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Lately, there has been a lot of heat but little light regarding Bank of America's (NYSE:BAC) valuation. Optimists point to the fact that BAC trades below book value, while skeptics like me suspect that the market is discounting book value for a reason. So I decided to delve a little deeper into BAC's loan portfolio to get a better sense of current value and things to come.

Loan Portfolio

The big money loser for BAC last year was the Consumer Real Estate Services division, as noted here. So this article will set aside the other parts of the business, assume they will continue to perform decently, and focus on how this business segment will perform in 2013. Here's the current state of the consumer loan portfolio:

(click to enlarge)

Accruing loans 90 days or more past due and nonperforming loans as a percentage of outstanding consumer loans both crept up last year to 4.41% and 3.52%. Not a pretty picture. Adding these two categories together indicates that 7.93%, or nearly $43.7 billion of the portfolio, has serious issues. This is significant considering that total common shareholders' equity for all divisions put together is about $217 billion but allocated equity to Consumer Real Estate Services is only $13.7 billion. It appears likely that this part of the business will drain profits from the others for some time to come.

Because the above table indicates that loan problems are concentrated within the residential mortgage and home equity segments, I decided to take a closer look at those:

(click to enlarge)

There was a bit of improvement on some of the credit metrics like loan-to-value and percentage of 2006 and 2007 vintage loans, but housing boom excesses remain a very real balance sheet issue. What is more troubling, however, is that delinquent loans actually increased a bit, which suggests that the pipeline of soon-to-be-non-performing loans is still gushing.

Home equity loan quality paints an even uglier picture:

(click to enlarge)

The total value of non-performing home equity loans jumped from $2.45 billion to $4.28 billion, and the combined total of delinquent and nonperforming loans increased by over $1 billion during 2012. There is probably more of the same to come considering that 31% of the loans have a loan-to-value ratio of over 100 and 48% of the loans were made in 2006 and 2007. Given these credit issues and performance history, I would demand a significant discount to face value to purchase this loan pool.

Loss Reserves

So how adequately has BAC reserved for such a poorly performing portfolio? The current allowance for total credit losses is $24.7 billion and for loan and lease losses is a bit more than $24 billion. While this number may seem large, it also has to be remembered that at the beginning of 2011, BAC had a $41.9 billion allowance for loan and lease losses and blew through nearly half of that amount despite setting aside an additional $22 billion. In other words, without additional provisioning since the beginning of 2011, BAC's massive reserve stockpile would have almost totally evaporated.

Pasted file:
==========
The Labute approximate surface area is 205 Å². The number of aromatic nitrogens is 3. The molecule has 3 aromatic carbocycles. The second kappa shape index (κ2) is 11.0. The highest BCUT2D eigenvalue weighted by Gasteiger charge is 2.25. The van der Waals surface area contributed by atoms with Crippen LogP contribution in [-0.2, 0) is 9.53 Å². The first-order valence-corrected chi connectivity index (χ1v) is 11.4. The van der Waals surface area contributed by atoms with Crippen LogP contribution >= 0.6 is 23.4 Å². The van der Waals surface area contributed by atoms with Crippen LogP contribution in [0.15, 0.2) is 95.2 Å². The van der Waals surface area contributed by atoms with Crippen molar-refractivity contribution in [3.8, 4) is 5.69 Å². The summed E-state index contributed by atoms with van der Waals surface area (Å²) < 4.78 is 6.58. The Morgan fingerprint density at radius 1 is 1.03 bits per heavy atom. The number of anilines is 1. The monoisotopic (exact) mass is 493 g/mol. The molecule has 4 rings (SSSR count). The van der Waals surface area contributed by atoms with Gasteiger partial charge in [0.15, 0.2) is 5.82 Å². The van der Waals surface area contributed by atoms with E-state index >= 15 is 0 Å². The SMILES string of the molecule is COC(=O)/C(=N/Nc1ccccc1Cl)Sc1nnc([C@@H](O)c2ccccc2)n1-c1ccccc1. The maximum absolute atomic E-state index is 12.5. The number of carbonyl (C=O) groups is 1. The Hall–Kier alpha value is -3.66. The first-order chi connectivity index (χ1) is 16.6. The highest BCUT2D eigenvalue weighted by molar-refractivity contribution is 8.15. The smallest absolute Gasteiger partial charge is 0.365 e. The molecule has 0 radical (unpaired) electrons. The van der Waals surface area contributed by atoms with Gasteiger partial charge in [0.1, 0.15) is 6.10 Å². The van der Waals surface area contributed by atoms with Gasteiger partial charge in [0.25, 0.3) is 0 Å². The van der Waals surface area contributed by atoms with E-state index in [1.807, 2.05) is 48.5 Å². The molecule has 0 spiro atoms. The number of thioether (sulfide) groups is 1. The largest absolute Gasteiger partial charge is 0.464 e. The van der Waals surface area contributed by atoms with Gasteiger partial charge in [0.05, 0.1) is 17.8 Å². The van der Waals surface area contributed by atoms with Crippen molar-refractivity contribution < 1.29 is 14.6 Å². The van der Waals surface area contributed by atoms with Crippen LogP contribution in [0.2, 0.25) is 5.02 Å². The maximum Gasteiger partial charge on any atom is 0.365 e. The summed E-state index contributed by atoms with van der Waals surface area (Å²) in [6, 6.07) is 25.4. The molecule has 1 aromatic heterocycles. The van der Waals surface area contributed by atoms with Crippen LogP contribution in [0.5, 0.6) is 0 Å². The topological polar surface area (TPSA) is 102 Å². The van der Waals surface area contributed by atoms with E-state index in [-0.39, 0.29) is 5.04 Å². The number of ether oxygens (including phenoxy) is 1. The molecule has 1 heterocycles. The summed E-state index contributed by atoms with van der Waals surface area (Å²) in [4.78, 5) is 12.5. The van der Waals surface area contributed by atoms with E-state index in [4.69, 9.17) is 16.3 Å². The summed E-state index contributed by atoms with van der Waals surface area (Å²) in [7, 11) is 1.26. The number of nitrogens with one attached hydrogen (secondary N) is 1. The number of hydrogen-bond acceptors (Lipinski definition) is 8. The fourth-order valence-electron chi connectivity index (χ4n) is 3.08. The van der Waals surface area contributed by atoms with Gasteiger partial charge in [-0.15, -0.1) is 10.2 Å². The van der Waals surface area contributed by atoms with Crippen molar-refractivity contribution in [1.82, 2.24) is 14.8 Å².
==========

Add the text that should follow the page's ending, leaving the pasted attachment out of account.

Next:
(click to enlarge)

So the question is, given the loan portfolio's quality and current level of reserves, will BAC's performance improve in the medium term? I don't think so. Here's a snapshot boiling down the data above, comparing the financial fundamentals at the beginning of 2012 with the beginning of 2013 (in billions, including loans 30+ days late):

20132012
Accruing Past Due Loans at Beginning of year$32.0$33.4
Nonperforming Loans at Beginning of year$19.4$18.8
Reserves at Beginning of year$24.2$33.8
Subsequent Provision for LossesDon't know yet$8.3

The dollar amount of problematic loans has barely budged despite nearly $15 billion of write-offs in 2012 while the reserves are dwindling. These issues in themselves would be problematic, but given the minimal improvements in the credit characteristics of the main loan pools, it is quite possible to see another jump in non-performing home mortgages or home equity loans next year. BAC shareholders are not out of the woods yet.

Conclusion

In my opinion, predictions that BAC's performance will rapidly improve going forward are overly optimistic. BAC should trade at a discount to book value, given that its loan book is so atrocious. I'm especially troubled by the home equity portfolio, which declined in quality during 2012 and probably has all sorts of problems lurking below the surface. There may come a day when BAC is a good bet, especially if the profitable divisions are spun off, but I predict that it will continue to bleed capital for years to come.

Source: Bank Of America Is Not Cheap